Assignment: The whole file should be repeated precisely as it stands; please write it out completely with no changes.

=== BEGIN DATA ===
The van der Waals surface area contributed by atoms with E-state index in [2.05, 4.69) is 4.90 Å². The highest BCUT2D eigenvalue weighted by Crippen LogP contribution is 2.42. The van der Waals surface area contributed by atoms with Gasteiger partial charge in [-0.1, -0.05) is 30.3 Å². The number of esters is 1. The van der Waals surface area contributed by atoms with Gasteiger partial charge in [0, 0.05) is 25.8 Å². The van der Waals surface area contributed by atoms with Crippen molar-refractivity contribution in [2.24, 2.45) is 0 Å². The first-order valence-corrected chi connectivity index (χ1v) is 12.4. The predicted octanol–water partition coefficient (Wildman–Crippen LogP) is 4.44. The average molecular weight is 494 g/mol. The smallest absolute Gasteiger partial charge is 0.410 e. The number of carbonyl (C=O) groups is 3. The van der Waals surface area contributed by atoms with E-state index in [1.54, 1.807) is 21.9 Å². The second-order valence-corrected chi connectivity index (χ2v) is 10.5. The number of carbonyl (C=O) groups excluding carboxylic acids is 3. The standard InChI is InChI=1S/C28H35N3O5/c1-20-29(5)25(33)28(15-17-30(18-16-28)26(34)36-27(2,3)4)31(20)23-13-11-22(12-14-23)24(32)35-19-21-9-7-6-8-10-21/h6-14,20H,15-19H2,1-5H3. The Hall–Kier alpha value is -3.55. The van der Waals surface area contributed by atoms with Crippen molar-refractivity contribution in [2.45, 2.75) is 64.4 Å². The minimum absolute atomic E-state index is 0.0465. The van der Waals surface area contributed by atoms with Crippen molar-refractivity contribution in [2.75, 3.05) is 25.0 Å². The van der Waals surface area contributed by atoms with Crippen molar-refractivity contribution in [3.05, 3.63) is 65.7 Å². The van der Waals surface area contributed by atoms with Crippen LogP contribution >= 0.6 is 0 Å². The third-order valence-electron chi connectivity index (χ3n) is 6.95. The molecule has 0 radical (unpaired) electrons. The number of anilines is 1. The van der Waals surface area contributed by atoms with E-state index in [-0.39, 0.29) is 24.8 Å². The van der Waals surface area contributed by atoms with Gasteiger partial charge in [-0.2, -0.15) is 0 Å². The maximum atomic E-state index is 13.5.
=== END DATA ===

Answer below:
The van der Waals surface area contributed by atoms with E-state index in [2.05, 4.69) is 4.90 Å². The highest BCUT2D eigenvalue weighted by Crippen LogP contribution is 2.42. The van der Waals surface area contributed by atoms with Gasteiger partial charge in [-0.1, -0.05) is 30.3 Å². The number of esters is 1. The van der Waals surface area contributed by atoms with Gasteiger partial charge in [0, 0.05) is 25.8 Å². The van der Waals surface area contributed by atoms with Crippen molar-refractivity contribution in [2.24, 2.45) is 0 Å². The first-order valence-corrected chi connectivity index (χ1v) is 12.4. The predicted octanol–water partition coefficient (Wildman–Crippen LogP) is 4.44. The average molecular weight is 494 g/mol. The smallest absolute Gasteiger partial charge is 0.410 e. The number of carbonyl (C=O) groups is 3. The van der Waals surface area contributed by atoms with E-state index in [1.54, 1.807) is 21.9 Å². The second-order valence-corrected chi connectivity index (χ2v) is 10.5. The number of carbonyl (C=O) groups excluding carboxylic acids is 3. The standard InChI is InChI=1S/C28H35N3O5/c1-20-29(5)25(33)28(15-17-30(18-16-28)26(34)36-27(2,3)4)31(20)23-13-11-22(12-14-23)24(32)35-19-21-9-7-6-8-10-21/h6-14,20H,15-19H2,1-5H3. The Hall–Kier alpha value is -3.55. The van der Waals surface area contributed by atoms with Crippen molar-refractivity contribution in [2.45, 2.75) is 64.4 Å². The minimum absolute atomic E-state index is 0.0465. The van der Waals surface area contributed by atoms with Crippen molar-refractivity contribution in [2.75, 3.05) is 25.0 Å². The van der Waals surface area contributed by atoms with Crippen molar-refractivity contribution in [3.05, 3.63) is 65.7 Å². The van der Waals surface area contributed by atoms with Crippen LogP contribution >= 0.6 is 0 Å². The third-order valence-electron chi connectivity index (χ3n) is 6.95. The molecule has 0 radical (unpaired) electrons. The number of anilines is 1. The van der Waals surface area contributed by atoms with E-state index in [-0.39, 0.29) is 24.8 Å². The van der Waals surface area contributed by atoms with Gasteiger partial charge in [-0.2, -0.15) is 0 Å². The maximum atomic E-state index is 13.5.